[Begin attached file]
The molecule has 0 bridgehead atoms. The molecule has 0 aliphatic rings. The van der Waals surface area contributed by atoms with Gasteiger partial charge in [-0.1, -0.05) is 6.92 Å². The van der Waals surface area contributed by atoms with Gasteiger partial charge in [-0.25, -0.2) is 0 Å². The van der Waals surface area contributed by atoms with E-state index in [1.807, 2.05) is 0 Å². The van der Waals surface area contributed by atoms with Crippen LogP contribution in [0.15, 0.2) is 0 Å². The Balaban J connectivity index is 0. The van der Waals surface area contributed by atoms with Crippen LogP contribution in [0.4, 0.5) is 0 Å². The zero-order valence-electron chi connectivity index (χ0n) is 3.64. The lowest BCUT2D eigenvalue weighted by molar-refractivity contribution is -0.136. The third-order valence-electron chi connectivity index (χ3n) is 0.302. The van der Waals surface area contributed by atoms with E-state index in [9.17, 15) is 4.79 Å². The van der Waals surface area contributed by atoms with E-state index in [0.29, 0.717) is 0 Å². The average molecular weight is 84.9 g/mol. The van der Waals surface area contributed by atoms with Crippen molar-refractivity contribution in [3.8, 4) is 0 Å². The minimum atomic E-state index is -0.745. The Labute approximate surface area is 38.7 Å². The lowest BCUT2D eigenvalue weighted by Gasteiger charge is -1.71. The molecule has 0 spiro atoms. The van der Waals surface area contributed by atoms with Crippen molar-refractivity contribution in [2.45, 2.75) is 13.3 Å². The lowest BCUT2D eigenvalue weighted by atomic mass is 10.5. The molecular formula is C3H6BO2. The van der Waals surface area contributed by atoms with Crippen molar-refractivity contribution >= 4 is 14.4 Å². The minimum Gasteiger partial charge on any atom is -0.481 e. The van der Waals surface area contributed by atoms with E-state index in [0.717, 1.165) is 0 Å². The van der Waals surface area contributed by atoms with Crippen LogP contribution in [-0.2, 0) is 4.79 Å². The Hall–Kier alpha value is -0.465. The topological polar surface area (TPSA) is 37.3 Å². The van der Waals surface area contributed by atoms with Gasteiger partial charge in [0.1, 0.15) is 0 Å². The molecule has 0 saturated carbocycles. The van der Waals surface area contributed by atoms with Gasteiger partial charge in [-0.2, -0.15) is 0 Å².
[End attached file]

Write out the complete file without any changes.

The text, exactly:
The molecule has 0 bridgehead atoms. The molecule has 0 aliphatic rings. The van der Waals surface area contributed by atoms with Gasteiger partial charge in [-0.1, -0.05) is 6.92 Å². The van der Waals surface area contributed by atoms with Gasteiger partial charge in [-0.25, -0.2) is 0 Å². The van der Waals surface area contributed by atoms with E-state index in [1.807, 2.05) is 0 Å². The van der Waals surface area contributed by atoms with Crippen LogP contribution in [0.15, 0.2) is 0 Å². The Balaban J connectivity index is 0. The van der Waals surface area contributed by atoms with Crippen LogP contribution in [0.4, 0.5) is 0 Å². The zero-order valence-electron chi connectivity index (χ0n) is 3.64. The lowest BCUT2D eigenvalue weighted by molar-refractivity contribution is -0.136. The third-order valence-electron chi connectivity index (χ3n) is 0.302. The van der Waals surface area contributed by atoms with E-state index in [9.17, 15) is 4.79 Å². The van der Waals surface area contributed by atoms with E-state index in [0.29, 0.717) is 0 Å². The average molecular weight is 84.9 g/mol. The van der Waals surface area contributed by atoms with Crippen molar-refractivity contribution in [3.8, 4) is 0 Å². The minimum atomic E-state index is -0.745. The Labute approximate surface area is 38.7 Å². The lowest BCUT2D eigenvalue weighted by Gasteiger charge is -1.71. The molecule has 0 spiro atoms. The van der Waals surface area contributed by atoms with Crippen molar-refractivity contribution in [2.45, 2.75) is 13.3 Å². The lowest BCUT2D eigenvalue weighted by atomic mass is 10.5. The molecular formula is C3H6BO2. The van der Waals surface area contributed by atoms with Crippen molar-refractivity contribution >= 4 is 14.4 Å². The minimum Gasteiger partial charge on any atom is -0.481 e. The van der Waals surface area contributed by atoms with E-state index in [0.717, 1.165) is 0 Å². The van der Waals surface area contributed by atoms with Crippen LogP contribution in [-0.2, 0) is 4.79 Å². The Hall–Kier alpha value is -0.465. The topological polar surface area (TPSA) is 37.3 Å². The van der Waals surface area contributed by atoms with Gasteiger partial charge in [0.1, 0.15) is 0 Å². The molecule has 0 saturated carbocycles. The van der Waals surface area contributed by atoms with Gasteiger partial charge in [-0.2, -0.15) is 0 Å².